The storms come quietly

The blog was not very active lately, partly due to the Christmas/New Year period last year, traditionally sleepy and tranquil. But Summ()n is also in a reflective mode at the moment. We took one year for this experiment with a consultancy that would help companies and organizations to innovate by exploring the possible futures differently, using serious games. We had a few really exciting projects, and for a diverse group of clients, true ‘success cases’.

There were too few of them, unfortunately: whether because our offer has been too niche, or because the companies are still reluctant to experiment and ‘play’ at the moment, because they consider this moment ‘tough and harsh’. Or may be because we failed to convince them that it is the ‘tough and harsh’ moments that require you to probe new ways and change.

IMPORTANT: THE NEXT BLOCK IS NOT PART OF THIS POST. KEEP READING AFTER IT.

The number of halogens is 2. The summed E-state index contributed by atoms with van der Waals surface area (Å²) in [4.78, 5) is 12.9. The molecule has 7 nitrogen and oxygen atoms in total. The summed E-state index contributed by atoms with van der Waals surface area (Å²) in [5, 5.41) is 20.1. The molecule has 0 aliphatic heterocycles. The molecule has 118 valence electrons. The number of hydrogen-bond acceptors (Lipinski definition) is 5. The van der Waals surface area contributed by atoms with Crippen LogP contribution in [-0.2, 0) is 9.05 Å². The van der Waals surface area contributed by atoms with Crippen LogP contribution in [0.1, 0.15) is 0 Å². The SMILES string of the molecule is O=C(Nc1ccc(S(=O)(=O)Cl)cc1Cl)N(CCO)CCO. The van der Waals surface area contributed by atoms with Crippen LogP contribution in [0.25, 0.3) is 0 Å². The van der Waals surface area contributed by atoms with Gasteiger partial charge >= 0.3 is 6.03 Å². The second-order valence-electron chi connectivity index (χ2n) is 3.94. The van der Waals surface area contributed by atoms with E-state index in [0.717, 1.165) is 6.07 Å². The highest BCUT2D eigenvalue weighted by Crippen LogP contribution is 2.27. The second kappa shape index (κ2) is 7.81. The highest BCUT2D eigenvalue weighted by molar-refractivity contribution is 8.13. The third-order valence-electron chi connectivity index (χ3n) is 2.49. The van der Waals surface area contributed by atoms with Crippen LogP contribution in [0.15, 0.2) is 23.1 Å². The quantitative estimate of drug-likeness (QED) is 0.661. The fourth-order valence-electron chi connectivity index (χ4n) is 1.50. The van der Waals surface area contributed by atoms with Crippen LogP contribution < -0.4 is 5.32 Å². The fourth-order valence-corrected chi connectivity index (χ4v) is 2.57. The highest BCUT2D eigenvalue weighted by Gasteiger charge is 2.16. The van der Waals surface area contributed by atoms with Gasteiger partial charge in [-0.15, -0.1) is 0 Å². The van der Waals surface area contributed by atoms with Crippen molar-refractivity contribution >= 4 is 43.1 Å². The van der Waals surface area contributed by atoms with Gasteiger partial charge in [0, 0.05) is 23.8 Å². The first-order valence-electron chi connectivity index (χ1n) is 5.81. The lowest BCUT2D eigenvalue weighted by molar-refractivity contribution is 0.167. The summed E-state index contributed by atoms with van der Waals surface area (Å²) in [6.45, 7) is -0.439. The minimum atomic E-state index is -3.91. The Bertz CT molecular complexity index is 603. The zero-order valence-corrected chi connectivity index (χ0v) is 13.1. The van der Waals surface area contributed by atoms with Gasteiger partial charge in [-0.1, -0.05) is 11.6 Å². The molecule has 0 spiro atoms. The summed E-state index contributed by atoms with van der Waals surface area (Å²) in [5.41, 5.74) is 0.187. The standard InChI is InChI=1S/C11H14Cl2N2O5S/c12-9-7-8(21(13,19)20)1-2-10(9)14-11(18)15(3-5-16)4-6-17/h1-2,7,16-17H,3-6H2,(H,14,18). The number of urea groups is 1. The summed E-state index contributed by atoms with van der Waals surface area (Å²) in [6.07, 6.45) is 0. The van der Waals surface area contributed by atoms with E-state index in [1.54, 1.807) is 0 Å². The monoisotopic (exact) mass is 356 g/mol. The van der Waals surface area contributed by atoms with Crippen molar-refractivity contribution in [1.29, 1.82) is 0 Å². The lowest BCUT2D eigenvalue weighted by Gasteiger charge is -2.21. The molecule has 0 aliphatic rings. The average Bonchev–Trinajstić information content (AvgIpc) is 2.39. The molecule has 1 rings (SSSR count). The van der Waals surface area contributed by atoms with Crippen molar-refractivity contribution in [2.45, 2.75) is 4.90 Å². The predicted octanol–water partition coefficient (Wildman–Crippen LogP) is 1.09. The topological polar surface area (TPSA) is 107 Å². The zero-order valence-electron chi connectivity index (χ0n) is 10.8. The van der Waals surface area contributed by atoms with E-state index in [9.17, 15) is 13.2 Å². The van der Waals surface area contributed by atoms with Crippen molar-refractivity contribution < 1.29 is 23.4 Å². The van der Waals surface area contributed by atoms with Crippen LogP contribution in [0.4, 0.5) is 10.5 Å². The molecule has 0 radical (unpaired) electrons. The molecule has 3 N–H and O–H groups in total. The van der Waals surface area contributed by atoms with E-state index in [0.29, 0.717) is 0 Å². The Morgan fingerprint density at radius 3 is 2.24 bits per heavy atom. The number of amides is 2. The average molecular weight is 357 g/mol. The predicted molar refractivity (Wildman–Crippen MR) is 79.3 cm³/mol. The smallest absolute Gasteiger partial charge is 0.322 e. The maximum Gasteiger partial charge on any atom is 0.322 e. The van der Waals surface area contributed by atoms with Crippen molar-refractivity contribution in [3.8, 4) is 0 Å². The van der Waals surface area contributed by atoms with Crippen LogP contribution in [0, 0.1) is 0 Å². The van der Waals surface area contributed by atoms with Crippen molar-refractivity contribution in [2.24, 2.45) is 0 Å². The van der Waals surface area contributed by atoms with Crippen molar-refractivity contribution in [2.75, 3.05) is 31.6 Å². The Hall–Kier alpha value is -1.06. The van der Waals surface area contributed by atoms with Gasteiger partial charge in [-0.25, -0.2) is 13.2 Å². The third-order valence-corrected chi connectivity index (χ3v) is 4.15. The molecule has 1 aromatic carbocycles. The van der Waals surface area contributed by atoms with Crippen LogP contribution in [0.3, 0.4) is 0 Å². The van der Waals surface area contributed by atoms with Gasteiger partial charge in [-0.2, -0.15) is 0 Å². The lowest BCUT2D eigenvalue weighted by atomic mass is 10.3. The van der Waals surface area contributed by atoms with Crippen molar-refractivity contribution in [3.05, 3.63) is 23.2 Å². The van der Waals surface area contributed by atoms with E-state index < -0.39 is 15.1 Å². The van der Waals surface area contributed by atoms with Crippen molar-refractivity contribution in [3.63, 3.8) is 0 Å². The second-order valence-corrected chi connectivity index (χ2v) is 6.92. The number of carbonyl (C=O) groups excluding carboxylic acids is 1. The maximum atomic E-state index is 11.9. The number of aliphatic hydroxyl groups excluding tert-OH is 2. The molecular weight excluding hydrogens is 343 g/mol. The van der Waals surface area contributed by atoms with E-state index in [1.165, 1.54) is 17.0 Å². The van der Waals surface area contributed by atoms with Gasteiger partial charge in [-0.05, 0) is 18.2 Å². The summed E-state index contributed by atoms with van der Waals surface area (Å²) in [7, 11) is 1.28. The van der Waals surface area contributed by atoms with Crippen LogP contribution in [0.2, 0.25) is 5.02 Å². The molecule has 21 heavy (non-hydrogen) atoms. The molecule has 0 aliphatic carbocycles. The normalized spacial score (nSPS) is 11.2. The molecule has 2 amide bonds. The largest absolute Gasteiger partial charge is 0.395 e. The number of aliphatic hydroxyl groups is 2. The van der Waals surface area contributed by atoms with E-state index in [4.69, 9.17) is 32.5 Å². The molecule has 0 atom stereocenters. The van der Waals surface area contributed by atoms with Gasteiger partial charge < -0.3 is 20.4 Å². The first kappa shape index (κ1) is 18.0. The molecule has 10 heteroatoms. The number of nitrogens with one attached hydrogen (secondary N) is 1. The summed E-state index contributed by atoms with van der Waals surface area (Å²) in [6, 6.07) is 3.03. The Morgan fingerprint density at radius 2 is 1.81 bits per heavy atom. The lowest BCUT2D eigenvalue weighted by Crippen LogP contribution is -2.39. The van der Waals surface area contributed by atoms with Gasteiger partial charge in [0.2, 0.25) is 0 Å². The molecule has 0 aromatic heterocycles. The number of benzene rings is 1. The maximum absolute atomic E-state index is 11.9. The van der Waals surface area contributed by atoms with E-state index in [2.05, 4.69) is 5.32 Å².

Most likely, it is a combination of all these reasons, and ‘something else’ too. I usually praise Nassim Taleb’s wise words, but I am not sure I entirely buy his latest maxim “It’s big business that’s fragile, not small business’ (you can find this, and few more in his latest book The Bed of Procrustes. So far we figured otherwise, that small business is very fragile.

Paradoxically, the fragility of small makes it more robust and resilient. Small doesn’t afraid to break and fail, and is capable to do it quicker. As a LinkedIn founder Reid Hoffman says, “you jump off a cliff and you assemble an aeroplane on the way down” (and even even if you can’t, you will still have “a good learning experience”).

That’s what we are busy with now, rethinking our offers, our operations, and eventually summoning new Summ()n.

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